Should we supplement zinc in COVID-19 patients? Evidence from a meta-analysis

Pol Arch Intern Med. 2021 Sep 30;131(9):802-807. doi: 10.20452/pamw.16048. Epub 2021 Jun 28.


Introduction: Preliminary retrospective reports showed that zinc supplementation may decrease mortality in patients with COVID-19, postulating the potential therapeutic efficacy of zinc in the management of the disease.

Objectives: We sought to summarize the studies published to date regarding the antiviral activity of zinc in patients with COVID-19.

Patients and methods: A meta-analysis was performed to compare the outcomes of hospitalized patients receiving zinc supplementation and those treated with standard care. The primary outcome was survival to hospital discharge. Secondary outcomes were in-hospital mortality and length of stay in hospital or intensive care unit (ICU).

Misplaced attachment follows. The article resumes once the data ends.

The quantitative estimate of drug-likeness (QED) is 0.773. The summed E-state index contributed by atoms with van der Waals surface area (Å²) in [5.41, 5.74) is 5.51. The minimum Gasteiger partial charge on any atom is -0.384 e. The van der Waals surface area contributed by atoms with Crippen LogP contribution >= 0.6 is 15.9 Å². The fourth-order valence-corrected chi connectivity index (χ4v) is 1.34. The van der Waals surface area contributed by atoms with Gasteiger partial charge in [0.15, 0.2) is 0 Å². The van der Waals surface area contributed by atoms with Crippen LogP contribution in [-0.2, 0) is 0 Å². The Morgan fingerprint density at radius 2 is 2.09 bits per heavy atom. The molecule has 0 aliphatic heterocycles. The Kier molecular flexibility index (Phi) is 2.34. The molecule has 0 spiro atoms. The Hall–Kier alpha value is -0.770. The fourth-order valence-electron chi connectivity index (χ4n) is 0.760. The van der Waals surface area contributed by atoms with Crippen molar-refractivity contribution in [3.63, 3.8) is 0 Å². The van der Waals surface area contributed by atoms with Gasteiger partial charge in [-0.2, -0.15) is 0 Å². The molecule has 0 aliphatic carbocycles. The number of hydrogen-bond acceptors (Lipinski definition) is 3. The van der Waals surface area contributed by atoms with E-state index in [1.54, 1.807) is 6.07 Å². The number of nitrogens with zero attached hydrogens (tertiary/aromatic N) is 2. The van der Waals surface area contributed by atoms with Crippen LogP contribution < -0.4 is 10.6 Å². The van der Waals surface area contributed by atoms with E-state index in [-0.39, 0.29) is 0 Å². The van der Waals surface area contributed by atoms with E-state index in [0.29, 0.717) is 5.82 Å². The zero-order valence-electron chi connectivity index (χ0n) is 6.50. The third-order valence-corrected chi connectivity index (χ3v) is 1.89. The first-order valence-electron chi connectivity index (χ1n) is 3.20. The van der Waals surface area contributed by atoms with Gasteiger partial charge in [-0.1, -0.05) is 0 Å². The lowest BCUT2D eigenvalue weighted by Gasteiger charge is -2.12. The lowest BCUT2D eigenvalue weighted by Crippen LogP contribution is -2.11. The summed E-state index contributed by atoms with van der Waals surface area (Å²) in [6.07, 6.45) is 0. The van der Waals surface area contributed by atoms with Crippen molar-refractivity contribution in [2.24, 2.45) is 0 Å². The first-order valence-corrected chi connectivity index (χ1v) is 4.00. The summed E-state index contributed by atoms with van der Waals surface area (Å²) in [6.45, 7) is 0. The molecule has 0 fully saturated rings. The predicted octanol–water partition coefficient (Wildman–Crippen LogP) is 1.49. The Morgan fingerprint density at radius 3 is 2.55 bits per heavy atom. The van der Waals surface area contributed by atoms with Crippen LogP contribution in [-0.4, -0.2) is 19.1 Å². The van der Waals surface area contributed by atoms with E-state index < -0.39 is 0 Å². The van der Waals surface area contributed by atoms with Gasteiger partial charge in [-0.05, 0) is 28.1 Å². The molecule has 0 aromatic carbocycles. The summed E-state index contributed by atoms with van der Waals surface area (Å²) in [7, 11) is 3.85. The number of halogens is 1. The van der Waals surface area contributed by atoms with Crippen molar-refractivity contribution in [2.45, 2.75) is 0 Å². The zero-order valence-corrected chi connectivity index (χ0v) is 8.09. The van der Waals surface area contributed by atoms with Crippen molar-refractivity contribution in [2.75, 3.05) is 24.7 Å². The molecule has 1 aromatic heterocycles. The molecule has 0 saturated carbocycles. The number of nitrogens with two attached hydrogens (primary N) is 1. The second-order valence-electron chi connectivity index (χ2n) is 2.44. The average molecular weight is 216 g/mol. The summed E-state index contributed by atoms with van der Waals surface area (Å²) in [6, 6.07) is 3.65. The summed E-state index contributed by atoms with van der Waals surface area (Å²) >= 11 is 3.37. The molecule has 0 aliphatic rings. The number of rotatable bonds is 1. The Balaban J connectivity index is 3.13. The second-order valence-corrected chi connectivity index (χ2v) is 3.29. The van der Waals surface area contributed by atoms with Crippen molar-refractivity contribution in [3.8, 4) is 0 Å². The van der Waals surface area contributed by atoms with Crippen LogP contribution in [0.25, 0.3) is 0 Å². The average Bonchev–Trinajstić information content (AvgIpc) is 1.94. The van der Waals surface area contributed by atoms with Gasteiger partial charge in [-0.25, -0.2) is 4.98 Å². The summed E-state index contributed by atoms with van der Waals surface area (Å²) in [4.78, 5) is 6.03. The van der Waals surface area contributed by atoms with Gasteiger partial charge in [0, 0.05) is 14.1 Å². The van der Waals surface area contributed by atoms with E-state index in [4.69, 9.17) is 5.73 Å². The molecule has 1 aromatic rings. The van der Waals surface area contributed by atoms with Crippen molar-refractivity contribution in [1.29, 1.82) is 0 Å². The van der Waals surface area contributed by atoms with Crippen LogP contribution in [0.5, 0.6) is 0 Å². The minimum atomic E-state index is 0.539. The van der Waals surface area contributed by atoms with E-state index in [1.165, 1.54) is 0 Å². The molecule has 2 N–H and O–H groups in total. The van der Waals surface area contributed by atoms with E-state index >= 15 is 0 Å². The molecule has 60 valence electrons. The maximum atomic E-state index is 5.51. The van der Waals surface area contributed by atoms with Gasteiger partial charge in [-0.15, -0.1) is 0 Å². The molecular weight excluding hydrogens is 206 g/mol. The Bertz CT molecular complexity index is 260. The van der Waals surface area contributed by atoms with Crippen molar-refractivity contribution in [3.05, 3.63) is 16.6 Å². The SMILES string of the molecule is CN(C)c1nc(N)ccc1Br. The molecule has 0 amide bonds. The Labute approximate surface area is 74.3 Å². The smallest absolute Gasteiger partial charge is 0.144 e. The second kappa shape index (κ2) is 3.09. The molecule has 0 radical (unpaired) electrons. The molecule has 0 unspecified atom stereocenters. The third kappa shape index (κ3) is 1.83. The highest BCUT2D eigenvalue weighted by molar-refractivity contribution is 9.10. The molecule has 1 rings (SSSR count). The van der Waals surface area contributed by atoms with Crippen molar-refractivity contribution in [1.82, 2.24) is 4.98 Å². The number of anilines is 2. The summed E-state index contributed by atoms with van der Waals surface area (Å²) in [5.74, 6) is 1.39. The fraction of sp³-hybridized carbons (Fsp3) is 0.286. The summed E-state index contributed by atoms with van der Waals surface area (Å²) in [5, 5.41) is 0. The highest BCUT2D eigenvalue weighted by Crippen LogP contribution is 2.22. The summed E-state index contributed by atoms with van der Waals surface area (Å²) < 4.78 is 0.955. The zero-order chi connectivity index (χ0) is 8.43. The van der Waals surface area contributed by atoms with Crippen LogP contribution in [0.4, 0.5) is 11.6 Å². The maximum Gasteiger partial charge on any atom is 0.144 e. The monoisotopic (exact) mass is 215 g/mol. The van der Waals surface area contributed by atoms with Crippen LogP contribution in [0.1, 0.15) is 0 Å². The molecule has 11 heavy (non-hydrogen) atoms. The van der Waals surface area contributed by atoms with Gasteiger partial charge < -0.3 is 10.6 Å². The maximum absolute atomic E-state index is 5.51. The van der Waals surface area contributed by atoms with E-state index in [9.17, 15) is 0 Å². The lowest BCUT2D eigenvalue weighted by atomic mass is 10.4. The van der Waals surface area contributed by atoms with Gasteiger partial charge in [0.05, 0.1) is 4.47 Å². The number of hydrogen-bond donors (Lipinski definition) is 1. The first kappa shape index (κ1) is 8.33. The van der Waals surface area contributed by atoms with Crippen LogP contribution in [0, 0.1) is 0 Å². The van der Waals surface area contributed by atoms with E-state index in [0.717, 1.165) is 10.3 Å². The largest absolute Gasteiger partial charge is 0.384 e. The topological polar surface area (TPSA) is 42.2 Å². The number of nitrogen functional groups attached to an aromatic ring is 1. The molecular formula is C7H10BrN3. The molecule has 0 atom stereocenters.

Results: Data relating to 1474 patients included in 4 studies were analyzed. Survival to hospital discharge was 56.8% in the zinc group compared with 75.9% in the nonzinc group (P = 0.88). In-hospital mortality was 22.3% in the zinc group compared with 13.6% in the standard care group (P = 0.16). The mean (SD) length of hospital stay was 7.7 (3.7) days in the zinc group and 7.2 (3.9) days in the standard treatment group (P <⁠0.001). The mean (SD) length of ICU stay was 4.9 (1.7) days in the zinc group and 5.8 (1.9) days in the standard care group (P = 0.009).

Conclusions: Zinc supplementation did not have any beneficial impact on the course of COVID-19 evaluated as survival to hospital discharge and in-hospital mortality. The zinc-supplemented group had longer hospital stay despite shorter ICU stay. At present, there are no evidence-based data to support routine zinc supplementation in patients with COVID-19.

Publication types

  • Meta-Analysis
  • Research Support, Non-U.S. Gov't

MeSH terms

  • COVID-19*
  • Dietary Supplements
  • Humans
  • Retrospective Studies
  • SARS-CoV-2
  • Zinc


  • Zinc